Talk on Understanding Time at Mainz University

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On June 12 in Mainz, Dr. Z. Shi delivered a lecture at Mainz University on how we perceive time. During his talk, titled “Understanding time: sequential dependence, contextual modulation, and neural correlates,” he presented his latest research in the field.

Dr. Shi’s host, Prof. Daniel Oberfeld-Twistel, introduced the session, and Dr. Shi went on to discuss how our perception of time is heavily influenced by the context in which it occurs. He explained that, from a Bayesian point of view, our subjective biases are actually an integration of prior knowledge with sensory information, which helps improve the accuracy of our estimations. Dr. Shi also shared insights from recent studies showing how the statistical characteristics of stimulus sets—like their spacing, frequency, and how unpredictable they are (volatility) — affect how well we judge time. He highlighted key findings from EEG and fMRI scans that back up these ideas, noting the importance of brain components like the Contingent Negative Variation (CNV) and the Late Positive Component of Timing (LPCt), and the role of the hippocampus in timing tasks.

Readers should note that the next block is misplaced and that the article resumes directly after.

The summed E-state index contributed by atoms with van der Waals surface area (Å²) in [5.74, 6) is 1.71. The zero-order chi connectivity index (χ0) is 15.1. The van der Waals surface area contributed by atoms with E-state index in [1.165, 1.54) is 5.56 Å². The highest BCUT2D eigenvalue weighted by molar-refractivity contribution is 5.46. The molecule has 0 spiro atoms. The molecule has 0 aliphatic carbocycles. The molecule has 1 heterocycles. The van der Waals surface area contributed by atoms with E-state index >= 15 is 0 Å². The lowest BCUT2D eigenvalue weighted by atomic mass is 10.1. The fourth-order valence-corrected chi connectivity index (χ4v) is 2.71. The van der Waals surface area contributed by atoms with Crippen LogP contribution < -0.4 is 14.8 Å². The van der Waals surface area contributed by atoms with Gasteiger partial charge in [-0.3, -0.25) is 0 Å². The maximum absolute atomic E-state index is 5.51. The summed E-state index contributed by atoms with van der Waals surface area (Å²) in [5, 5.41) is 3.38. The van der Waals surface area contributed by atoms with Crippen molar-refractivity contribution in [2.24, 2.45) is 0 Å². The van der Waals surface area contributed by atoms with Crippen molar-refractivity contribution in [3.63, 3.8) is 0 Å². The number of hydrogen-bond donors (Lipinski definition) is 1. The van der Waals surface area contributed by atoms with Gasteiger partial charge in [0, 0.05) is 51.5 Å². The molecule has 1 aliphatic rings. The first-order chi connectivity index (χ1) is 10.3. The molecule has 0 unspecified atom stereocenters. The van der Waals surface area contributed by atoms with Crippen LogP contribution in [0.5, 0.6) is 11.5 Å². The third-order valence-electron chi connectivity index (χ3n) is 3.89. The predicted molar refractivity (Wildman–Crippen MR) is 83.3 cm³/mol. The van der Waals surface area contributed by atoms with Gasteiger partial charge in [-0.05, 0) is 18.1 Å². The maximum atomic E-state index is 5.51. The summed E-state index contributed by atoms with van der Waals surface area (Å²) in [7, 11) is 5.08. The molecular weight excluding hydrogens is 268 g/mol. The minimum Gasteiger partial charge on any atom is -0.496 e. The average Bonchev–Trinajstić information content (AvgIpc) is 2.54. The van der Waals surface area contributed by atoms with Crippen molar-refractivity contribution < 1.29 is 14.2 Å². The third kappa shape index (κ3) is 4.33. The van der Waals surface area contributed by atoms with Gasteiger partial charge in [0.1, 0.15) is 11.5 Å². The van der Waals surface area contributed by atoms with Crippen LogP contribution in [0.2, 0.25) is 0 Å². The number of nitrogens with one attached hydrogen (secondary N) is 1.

Prof. Oberfeld-Twistel took the opportunity to discuss his own research on estimating the time until a collision occurs, so called time-to-collision (TTC), which is crucial for understanding vehicle and object interactions. They explored how the Bayesian inference framework can help interpret biases observed in these time-to-collision studies. Additionally, Prof. Oberfeld-Twistel gave a lab tour on their state-of-the-art 3D sound system in a virtual reality setup.